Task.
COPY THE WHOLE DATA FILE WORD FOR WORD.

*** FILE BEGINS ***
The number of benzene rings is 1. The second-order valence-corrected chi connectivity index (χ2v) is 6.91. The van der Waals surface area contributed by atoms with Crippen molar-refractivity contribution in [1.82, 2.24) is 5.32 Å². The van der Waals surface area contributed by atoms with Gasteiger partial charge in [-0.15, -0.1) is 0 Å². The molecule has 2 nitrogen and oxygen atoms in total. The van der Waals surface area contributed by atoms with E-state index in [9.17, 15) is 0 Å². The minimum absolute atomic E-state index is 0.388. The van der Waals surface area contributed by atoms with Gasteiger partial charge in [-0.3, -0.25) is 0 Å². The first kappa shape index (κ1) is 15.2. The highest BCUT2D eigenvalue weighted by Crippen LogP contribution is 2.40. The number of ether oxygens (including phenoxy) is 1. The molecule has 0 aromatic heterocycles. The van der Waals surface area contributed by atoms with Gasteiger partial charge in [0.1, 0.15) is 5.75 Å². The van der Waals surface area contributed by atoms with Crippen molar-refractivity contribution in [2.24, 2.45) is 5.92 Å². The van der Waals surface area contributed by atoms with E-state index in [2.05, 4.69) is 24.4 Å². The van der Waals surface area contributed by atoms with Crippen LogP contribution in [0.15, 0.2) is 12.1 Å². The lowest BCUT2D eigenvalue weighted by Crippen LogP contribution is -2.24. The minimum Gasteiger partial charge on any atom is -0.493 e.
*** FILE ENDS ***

The number of benzene rings is 1. The second-order valence-corrected chi connectivity index (χ2v) is 6.91. The van der Waals surface area contributed by atoms with Crippen molar-refractivity contribution in [1.82, 2.24) is 5.32 Å². The van der Waals surface area contributed by atoms with Gasteiger partial charge in [-0.15, -0.1) is 0 Å². The molecule has 2 nitrogen and oxygen atoms in total. The van der Waals surface area contributed by atoms with E-state index in [9.17, 15) is 0 Å². The minimum absolute atomic E-state index is 0.388. The van der Waals surface area contributed by atoms with Gasteiger partial charge in [-0.3, -0.25) is 0 Å². The first kappa shape index (κ1) is 15.2. The highest BCUT2D eigenvalue weighted by Crippen LogP contribution is 2.40. The number of ether oxygens (including phenoxy) is 1. The molecule has 0 aromatic heterocycles. The van der Waals surface area contributed by atoms with Gasteiger partial charge in [0.1, 0.15) is 5.75 Å². The van der Waals surface area contributed by atoms with Crippen molar-refractivity contribution in [2.24, 2.45) is 5.92 Å². The van der Waals surface area contributed by atoms with E-state index in [2.05, 4.69) is 24.4 Å². The van der Waals surface area contributed by atoms with Crippen LogP contribution in [0.15, 0.2) is 12.1 Å². The lowest BCUT2D eigenvalue weighted by Crippen LogP contribution is -2.24. The minimum Gasteiger partial charge on any atom is -0.493 e.